Bridger Falkenstein is a Licensed Professional Counselor and Professor, and he joined the team at Loehr Health in August 2020. Bridger shared that he enjoys helping patients as a counselor because, “I get to help patients with making meaning of their life story, connecting it to their current struggles, and collaboratively discovering treatment goals that fit their needs. The work that flows from this treatment plan is meaningful for the patient, and I’m so thankful to get to be a part of their journey towards holistic flourishing.”
“No matter what has happened to you throughout your life or what brought you to where you are today, it’s okay to be you. You deserve to be loved and accepted and to pursue your passions and dreams,” Bridger said. “I’m a dreamer at heart and want others to enjoy life to the fullest, and that means we have to face some of our darkest experiences and parts of ourselves. These experiences and parts of ourselves aren’t good or bad–they’re all part of you. It’s okay to be you.”
You can read about Bridger Falkenstein’s experience and credentials below, or schedule an appointment.
- Liberty University – Lynchburg, VA: August 2020-present
- Doctor of Philosophy
- Evangel University – Springfield, MO: August 2018-May 2020
- Master of Science – Clinical Mental Health Counseling
- Drury University – Springfield, MO: August 2014-May 2018
- Bachelor of Arts – Psychology & Sociology
- Loehr Health Center
- Counselor: August 2020-present
- Evangel University
- Adjunct Professor: August 2020-present
- Teaching Assistant: August 2019-present
- Clinical Therapist Intern: August 2019-May 2020
- Beyond Healing Center – Springfield, MO
- Director of Theory Development and Research: April 2020-present
- EMDR Therapy (Eye Movement Desensitization and Reprocessing Therapy)
- EMDR Trained Therapist
- Polyvagal Trained Therapist
Native to: Springfield, Missouri since 2013. Before that I lived in Lawrence, Kansas where I was raised.
First job: Paint salesman at Sherwin-Williams for eight years. Paint put me through college!
Why did you become a counselor?
I became a counselor because I wanted to help people overcome the darkest experiences of their life, which they believed they would never overcome. These experiences have a way of haunting us, making us feel alone in our pain. I want nothing more than for people to know that it’s okay to be who they are, no matter what has happened to them, and that through our relationship and their connection with others, they can become the version of themselves they most want to become.
Who was the biggest influence on your career?
My biggest influences have been educational mentors throughout my life who have pushed me and made me better at what I do. Education is my deepest passion. A large part of the work I do with patients is helping them learn about their mind-body connection, the way in which it was shaped over time, and how it is currently showing up, for better or worse. These mentors helped me to learn about the mind-body connection and the value there is in tracing the history of our development for the sake of validating our experiences, de-shaming our story and our identity, and moving towards wholeness and flourishing.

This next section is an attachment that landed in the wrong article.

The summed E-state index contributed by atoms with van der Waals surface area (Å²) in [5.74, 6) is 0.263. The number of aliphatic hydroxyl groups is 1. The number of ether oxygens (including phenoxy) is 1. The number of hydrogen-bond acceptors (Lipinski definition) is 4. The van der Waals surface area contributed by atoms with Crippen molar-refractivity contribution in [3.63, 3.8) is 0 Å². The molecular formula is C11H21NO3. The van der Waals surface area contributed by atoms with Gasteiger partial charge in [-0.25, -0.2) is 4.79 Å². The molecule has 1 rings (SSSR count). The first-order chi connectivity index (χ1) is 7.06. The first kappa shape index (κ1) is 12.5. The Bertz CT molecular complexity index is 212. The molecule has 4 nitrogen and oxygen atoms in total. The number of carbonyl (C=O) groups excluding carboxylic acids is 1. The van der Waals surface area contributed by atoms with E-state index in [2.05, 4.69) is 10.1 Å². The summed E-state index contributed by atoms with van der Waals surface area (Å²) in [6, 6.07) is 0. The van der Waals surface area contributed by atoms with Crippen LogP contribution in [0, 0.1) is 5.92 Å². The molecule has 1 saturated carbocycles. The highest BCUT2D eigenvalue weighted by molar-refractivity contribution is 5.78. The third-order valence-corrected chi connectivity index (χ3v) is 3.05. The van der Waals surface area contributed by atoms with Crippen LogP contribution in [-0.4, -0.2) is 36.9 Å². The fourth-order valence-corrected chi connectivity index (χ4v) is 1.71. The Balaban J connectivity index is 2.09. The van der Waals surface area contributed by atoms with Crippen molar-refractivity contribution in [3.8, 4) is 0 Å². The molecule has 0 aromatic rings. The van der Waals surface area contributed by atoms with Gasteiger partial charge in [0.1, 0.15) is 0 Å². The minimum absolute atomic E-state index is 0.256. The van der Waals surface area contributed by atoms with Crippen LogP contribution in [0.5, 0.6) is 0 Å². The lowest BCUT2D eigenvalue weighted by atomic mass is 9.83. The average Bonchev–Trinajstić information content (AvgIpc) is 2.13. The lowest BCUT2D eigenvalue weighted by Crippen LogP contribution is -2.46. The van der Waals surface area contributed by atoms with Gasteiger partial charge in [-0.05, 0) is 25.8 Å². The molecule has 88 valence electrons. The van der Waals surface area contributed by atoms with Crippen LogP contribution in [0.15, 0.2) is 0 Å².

Where can we find you when you’re not working?
Whether working or not, there is bound to be a book near by, if not in my hand, a notebook open with my thoughts and reflections, or my computer open with a piece of writing I’m working on. Education and study is my deepest passion. If I’m not doing these things, I’m probably covered in sawdust, working on a new coffee table, shelf, desk or bench in my woodshop.
If you could posses one super-hero power, what would it be?
It’s a tie between teleportation and flight. I’ve always hated the time it takes to get where I’m going, so I feel that either of these would significantly cut into my commute time. If we’re talking about something that would just be for my joy, it would be to breath underwater and to handle the pressure of the ocean. I’m endlessly fascinated by the depths of our ocean and the life that flourishes there.
What is your favorite food?
Oof… I’m a very experienced eater and love trying new things! If I had to pick one palate, it would be Southeast Asian. Thai food sounds good to me anytime, day or night. Thankfully, Springfield has a couple amazing and authentic Thai food spots.
If you weren’t a counselor, what job would you be doing?
If I wasn’t a counselor, I would be in public health helping individuals find the help they need who otherwise couldn’t. Epidemiology has always been interesting to me, and how the health needs of a community are systemic in nature has always piqued my interest. I’ve dreamt for over a decade of a public health center where patients can receive the care they’re looking for and needing, without having to book twelve appointments over the course of six months or have to go to ten different offices. Healthcare should be the most consumer friendly and person-centered service in our community, and far too often the system focuses more on the person’s money than their needs and holistic health.
What’s the one problem you’re best at solving for your patients?
Helping them understand the “why” behind their presenting issue or problem that they’re experiencing in their life. It’s very exciting to me to look back with a patient at their life and watch the current issue form over time, because if we have awareness of this adaptation, we can help their system choose a different coping strategy than the one that led them to this struggle or low point. With awareness comes choice, and with choice comes hope. Once we understand the “why” behind our dysfunction, the “how” of getting better becomes all the more obvious. This brings my patients hope and encouragement that fuels them for the journey of healing moving forward, and that is such a precious realization to watch.